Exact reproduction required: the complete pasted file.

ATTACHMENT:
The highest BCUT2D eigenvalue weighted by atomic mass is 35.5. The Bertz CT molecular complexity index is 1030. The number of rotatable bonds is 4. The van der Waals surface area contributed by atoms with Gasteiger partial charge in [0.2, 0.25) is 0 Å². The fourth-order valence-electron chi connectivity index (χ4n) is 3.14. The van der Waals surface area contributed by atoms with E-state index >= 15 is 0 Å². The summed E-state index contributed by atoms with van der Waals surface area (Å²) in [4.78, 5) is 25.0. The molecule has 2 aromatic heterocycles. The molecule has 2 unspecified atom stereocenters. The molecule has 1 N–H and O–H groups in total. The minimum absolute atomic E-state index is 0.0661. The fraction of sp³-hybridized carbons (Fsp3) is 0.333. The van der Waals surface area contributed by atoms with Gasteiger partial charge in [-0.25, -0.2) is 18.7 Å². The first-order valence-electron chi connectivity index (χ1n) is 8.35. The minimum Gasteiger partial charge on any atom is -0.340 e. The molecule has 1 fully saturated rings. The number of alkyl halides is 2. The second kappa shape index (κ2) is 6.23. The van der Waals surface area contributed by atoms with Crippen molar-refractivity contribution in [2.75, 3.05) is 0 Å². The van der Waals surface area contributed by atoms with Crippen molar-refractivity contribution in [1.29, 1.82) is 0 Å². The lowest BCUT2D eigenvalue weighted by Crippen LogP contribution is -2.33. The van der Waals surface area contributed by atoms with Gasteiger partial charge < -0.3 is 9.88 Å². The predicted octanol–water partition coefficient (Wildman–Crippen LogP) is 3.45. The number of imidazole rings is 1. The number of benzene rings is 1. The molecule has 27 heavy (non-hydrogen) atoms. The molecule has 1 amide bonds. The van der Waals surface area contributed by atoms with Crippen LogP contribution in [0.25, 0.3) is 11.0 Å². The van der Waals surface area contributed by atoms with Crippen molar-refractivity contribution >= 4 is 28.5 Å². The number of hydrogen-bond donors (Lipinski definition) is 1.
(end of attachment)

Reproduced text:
The highest BCUT2D eigenvalue weighted by atomic mass is 35.5. The Bertz CT molecular complexity index is 1030. The number of rotatable bonds is 4. The van der Waals surface area contributed by atoms with Gasteiger partial charge in [0.2, 0.25) is 0 Å². The fourth-order valence-electron chi connectivity index (χ4n) is 3.14. The van der Waals surface area contributed by atoms with E-state index >= 15 is 0 Å². The summed E-state index contributed by atoms with van der Waals surface area (Å²) in [4.78, 5) is 25.0. The molecule has 2 aromatic heterocycles. The molecule has 2 unspecified atom stereocenters. The molecule has 1 N–H and O–H groups in total. The minimum absolute atomic E-state index is 0.0661. The fraction of sp³-hybridized carbons (Fsp3) is 0.333. The van der Waals surface area contributed by atoms with Gasteiger partial charge in [-0.25, -0.2) is 18.7 Å². The first-order valence-electron chi connectivity index (χ1n) is 8.35. The minimum Gasteiger partial charge on any atom is -0.340 e. The molecule has 1 fully saturated rings. The number of alkyl halides is 2. The second kappa shape index (κ2) is 6.23. The van der Waals surface area contributed by atoms with Crippen molar-refractivity contribution in [2.75, 3.05) is 0 Å². The van der Waals surface area contributed by atoms with Crippen molar-refractivity contribution in [1.29, 1.82) is 0 Å². The lowest BCUT2D eigenvalue weighted by Crippen LogP contribution is -2.33. The van der Waals surface area contributed by atoms with Gasteiger partial charge < -0.3 is 9.88 Å². The predicted octanol–water partition coefficient (Wildman–Crippen LogP) is 3.45. The number of imidazole rings is 1. The number of benzene rings is 1. The molecule has 27 heavy (non-hydrogen) atoms. The molecule has 1 amide bonds. The van der Waals surface area contributed by atoms with Crippen LogP contribution in [0.25, 0.3) is 11.0 Å². The van der Waals surface area contributed by atoms with Crippen molar-refractivity contribution >= 4 is 28.5 Å². The number of hydrogen-bond donors (Lipinski definition) is 1.